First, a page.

Monday, August 30, 2010

The Expendables: Is It Worth The Spendables?

I've read on a few forums, blogs and sites that it is a travesty that Scott Pilgrim vs. the World was trounced in the box office by The Expendables. The argument has been that the former is a cutting edge and innovative film that provides some fresh air to the stagnant Hollywood scene while the latter is an example of Hollywood retreading tiresome film tropes. I haven't seen Scott Pilgrim vs. the World (but I really want to), but I can safely say there is probably a reason why it didn't fare well against The Expendables. It is the same reason why I went out to see The Expendables with my father rather than Scott Pilgrim vs. the World. The Expendables was a giant, explosion fueled, blood letting, love letter to 80s action films. Many males (and some females too) hovering around my age or older look back fondly upon the cliche ridden and senselessly violent action films of the 80s. This is who The Expendables marketed their film to, and this is exactly who they ended up getting to cram themselves into cinemas across the continent.

It is obvious that The Expendables was successful in marketing, and getting aging males to part with their sacred cash. The biggest question is, should the person on the fence about the movie take the time and spend the money to see this film?

As I've already clearly established, The Expendables is beyond a shadow of doubt an homage to countless of 80s actions films that I'm sure several of you were raised on in your vital growing years (and what better way to be raised then with Sly and Arnie's bulging biceps and constantly blasting machine guns? It just made the world so much safer). It never tries to deny the fact that it is an 80s action film with 2010's special effects. Though at times, it may be in denial that it's an action film with largely 80s stars with 2010 bodies and age. Then again, despite saying that, this is not a film that ever takes itself too seriously and you get the impression most of the stars are just having fun being in the spotlight with this type of setting again (and budget, in the case of those previously delegated to straight to DVD hell).

The audience ends up having a lot of fun too, especially if they have a large collection of 80 action film DVDs. The plot, setting, dialogue, characters, pacing and almost everything else, is directly transplanted from the 80s. Tell me if you heard this one before. A bunch of heroes for hire need to stop a ruthless dictator, of a (fictional) South American island, who's strings are being pulled by a vile but rich American rogue agent. If you didn't know the plot of The Expendables, you may have spouted off countless of other action films that likely were made in the 80s, and probably chock full with blood and things that go boom. This is further proof that the movie being made was clearly an 80s film with gussied up effects. This isn't a bad thing because nostalgia can be nice, especially when the piece recognizes it is nostalgia (rather than trying to pass it off as a reimagining or fresh).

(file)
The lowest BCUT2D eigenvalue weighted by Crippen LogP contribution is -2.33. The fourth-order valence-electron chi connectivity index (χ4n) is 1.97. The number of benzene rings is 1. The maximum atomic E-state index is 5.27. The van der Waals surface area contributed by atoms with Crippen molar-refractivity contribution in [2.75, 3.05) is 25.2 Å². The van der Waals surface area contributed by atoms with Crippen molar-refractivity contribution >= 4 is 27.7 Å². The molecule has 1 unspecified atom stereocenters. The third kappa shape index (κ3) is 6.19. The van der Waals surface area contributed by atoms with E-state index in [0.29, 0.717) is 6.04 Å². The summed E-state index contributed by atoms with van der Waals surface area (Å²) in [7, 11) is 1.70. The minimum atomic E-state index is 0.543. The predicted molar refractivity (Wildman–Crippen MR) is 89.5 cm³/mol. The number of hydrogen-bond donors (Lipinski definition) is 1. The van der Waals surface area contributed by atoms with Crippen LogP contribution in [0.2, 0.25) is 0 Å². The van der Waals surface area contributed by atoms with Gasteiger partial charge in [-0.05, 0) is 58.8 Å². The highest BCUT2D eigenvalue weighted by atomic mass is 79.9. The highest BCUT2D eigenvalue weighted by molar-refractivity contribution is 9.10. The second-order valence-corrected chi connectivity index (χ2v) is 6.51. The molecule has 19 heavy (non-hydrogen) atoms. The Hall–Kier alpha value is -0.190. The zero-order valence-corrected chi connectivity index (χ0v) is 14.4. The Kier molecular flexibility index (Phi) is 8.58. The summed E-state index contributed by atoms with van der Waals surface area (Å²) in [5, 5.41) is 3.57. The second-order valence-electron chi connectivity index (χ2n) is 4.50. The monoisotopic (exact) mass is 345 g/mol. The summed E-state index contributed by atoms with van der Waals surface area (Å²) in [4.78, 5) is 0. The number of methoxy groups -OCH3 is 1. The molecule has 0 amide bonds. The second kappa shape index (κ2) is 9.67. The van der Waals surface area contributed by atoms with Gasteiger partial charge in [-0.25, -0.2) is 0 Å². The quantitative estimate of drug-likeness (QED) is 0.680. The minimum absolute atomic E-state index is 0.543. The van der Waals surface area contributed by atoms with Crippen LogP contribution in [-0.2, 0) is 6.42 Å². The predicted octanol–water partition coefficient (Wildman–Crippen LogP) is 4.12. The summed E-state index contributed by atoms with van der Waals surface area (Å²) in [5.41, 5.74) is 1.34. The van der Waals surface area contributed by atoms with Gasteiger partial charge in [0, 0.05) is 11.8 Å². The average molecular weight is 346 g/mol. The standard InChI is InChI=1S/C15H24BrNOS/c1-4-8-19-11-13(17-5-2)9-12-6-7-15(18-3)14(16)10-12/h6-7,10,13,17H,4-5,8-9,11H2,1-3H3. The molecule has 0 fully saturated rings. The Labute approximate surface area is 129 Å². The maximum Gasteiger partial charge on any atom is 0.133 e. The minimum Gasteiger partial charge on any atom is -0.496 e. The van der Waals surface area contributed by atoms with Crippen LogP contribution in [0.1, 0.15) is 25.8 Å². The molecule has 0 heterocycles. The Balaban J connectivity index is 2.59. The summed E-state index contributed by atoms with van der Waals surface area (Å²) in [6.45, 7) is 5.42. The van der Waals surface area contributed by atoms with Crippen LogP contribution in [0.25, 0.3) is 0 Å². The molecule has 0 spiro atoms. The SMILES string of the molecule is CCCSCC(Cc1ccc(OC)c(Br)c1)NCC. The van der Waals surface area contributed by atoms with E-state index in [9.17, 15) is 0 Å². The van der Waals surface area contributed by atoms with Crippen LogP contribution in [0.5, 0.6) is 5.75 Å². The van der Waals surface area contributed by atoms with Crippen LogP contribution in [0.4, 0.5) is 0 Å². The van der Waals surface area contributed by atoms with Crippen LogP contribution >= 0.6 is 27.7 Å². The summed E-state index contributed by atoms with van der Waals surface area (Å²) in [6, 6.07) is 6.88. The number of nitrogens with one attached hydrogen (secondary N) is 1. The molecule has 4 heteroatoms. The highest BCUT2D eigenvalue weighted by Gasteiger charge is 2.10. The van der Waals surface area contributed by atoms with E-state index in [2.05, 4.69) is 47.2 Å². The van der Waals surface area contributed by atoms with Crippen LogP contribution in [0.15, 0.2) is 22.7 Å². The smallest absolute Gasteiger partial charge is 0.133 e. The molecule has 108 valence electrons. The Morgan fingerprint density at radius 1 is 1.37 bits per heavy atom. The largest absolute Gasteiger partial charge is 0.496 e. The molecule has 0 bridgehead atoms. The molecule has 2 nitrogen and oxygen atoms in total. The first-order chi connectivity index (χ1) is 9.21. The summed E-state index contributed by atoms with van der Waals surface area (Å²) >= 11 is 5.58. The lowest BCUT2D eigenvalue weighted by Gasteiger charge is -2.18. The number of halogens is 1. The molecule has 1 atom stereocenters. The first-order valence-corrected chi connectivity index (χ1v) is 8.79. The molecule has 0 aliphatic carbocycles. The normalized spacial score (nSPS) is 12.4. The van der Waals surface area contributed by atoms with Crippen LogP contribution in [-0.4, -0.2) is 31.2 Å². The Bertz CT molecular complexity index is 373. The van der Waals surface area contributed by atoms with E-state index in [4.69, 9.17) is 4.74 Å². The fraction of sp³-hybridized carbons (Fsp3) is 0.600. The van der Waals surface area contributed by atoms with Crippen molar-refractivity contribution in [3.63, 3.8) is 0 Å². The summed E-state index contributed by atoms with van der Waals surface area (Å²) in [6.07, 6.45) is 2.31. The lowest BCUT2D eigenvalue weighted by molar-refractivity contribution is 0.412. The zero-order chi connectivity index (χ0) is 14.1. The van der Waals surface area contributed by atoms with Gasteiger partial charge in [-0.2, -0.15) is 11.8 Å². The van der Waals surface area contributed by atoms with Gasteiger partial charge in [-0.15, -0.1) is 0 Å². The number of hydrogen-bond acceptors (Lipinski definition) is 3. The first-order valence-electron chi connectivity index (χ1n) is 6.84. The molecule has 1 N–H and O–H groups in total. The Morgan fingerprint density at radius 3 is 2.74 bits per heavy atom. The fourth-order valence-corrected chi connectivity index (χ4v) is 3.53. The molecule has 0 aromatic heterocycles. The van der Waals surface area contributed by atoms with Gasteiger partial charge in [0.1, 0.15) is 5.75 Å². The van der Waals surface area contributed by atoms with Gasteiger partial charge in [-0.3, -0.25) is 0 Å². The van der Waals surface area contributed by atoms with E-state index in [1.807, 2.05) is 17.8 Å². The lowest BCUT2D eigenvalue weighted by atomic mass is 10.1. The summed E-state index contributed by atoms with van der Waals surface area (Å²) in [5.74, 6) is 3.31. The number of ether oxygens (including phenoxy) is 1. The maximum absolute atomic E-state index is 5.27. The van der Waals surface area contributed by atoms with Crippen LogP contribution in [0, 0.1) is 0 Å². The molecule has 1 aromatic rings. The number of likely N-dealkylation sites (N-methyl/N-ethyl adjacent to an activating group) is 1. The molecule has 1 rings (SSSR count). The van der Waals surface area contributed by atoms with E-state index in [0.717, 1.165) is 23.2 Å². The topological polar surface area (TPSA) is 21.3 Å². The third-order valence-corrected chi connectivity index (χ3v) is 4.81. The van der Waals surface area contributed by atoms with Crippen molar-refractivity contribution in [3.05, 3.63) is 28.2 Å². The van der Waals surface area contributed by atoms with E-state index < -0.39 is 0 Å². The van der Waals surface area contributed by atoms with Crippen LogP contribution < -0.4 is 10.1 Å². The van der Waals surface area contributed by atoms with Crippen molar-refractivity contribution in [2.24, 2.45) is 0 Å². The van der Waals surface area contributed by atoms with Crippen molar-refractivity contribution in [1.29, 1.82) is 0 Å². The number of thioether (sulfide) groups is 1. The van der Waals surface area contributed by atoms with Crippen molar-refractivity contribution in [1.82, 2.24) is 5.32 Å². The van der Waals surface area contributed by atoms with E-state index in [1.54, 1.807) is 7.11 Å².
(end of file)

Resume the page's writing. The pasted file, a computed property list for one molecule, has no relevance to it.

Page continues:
Before we get any further, it is true this film is littered with iconic action stars. Actually, it is only missing a few that defined the genre such as Norris, Seagal, Van Damme, and Darkwing Duck (though I'd argue it does have all the big stars that were a part of the true blockbuster action films from the decade). It even contains some more modern stars like Jason Statham, Randy Couture (UFC stars) and Steve Austin (former WWE icon). But despite the all star cast, this really is a Sylvester Stallone action film. This is made very clear if you read the opening credits which reveal him as the star, co-writer, and director. As someone who loves the Rocky series, the Rambo series, and Cobra, this is not necessarily a bad thing. Though you must be aware that Stallone has a very distinctive style, and it is in abundance here. If you know a Stallone film, then you will undoubtedly be leaving the theatre shaking your head with the knowledge you've seen a production smothered with his 'charm' and 'style'.

Stallone likes his action films to have a 'message'. I put message in quotations because I really think the man believes his films are deeper and more impactful than they ever can be. I am sure this is a side effect of the original Rocky being a legitimate box office mega hit that attracted droves of males (and their kicking and screaming wives), but also being a film that strutted away with the Best Picture in 1976. Ever since, it appears Stallone has tried to make a guy pleasing action flick that also provides profound meaning and life lesson. He wants his films to be deeper than your typical action film. What this usually means is you have a film jammed with awesome action, but then takes about a 5 minute intermission in the film where the main star gives some speech about the law protecting criminals instead of the innocent or how society looks down on a soldier who protected them or how it's awful his wife always yells at him for leaving the toilet seat up (which I believe will be the message for his 2011 mega hit Tough Guys Who Shoot Stuff While Being Ridiculously Cool). The message is always terribly tacked on, but I'd be incredibly devastated if Stallone ever felt it needed to be left out. It is his calling card, and it is very cheesy (and will never earn him another Oscar), but I love it just the same (just like the neighbourhood loon who feels he is fending off the aliens by running around in his undies at 3 in the morning). The Expendables does not disappoint the Stallone film legacy.